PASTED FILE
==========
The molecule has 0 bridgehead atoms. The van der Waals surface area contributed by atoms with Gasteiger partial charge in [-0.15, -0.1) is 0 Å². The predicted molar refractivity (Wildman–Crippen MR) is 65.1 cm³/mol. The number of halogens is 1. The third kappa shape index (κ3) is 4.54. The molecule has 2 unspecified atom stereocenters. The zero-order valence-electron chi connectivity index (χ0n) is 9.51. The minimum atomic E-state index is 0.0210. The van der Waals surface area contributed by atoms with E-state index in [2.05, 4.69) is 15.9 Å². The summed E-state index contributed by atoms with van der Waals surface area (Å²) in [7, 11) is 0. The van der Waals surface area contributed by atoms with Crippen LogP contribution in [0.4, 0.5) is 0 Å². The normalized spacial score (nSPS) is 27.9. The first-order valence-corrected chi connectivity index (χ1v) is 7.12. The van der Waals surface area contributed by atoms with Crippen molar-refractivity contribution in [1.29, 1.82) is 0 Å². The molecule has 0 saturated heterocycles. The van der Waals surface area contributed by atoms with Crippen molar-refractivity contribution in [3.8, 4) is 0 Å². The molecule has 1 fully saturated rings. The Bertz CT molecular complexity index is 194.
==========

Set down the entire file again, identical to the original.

The molecule has 0 bridgehead atoms. The van der Waals surface area contributed by atoms with Gasteiger partial charge in [-0.15, -0.1) is 0 Å². The predicted molar refractivity (Wildman–Crippen MR) is 65.1 cm³/mol. The number of halogens is 1. The third kappa shape index (κ3) is 4.54. The molecule has 2 unspecified atom stereocenters. The zero-order valence-electron chi connectivity index (χ0n) is 9.51. The minimum atomic E-state index is 0.0210. The van der Waals surface area contributed by atoms with E-state index in [2.05, 4.69) is 15.9 Å². The summed E-state index contributed by atoms with van der Waals surface area (Å²) in [7, 11) is 0. The van der Waals surface area contributed by atoms with Crippen LogP contribution in [0.4, 0.5) is 0 Å². The normalized spacial score (nSPS) is 27.9. The first-order valence-corrected chi connectivity index (χ1v) is 7.12. The van der Waals surface area contributed by atoms with Crippen molar-refractivity contribution in [1.29, 1.82) is 0 Å². The molecule has 0 saturated heterocycles. The van der Waals surface area contributed by atoms with Crippen molar-refractivity contribution in [3.8, 4) is 0 Å². The molecule has 1 fully saturated rings. The Bertz CT molecular complexity index is 194.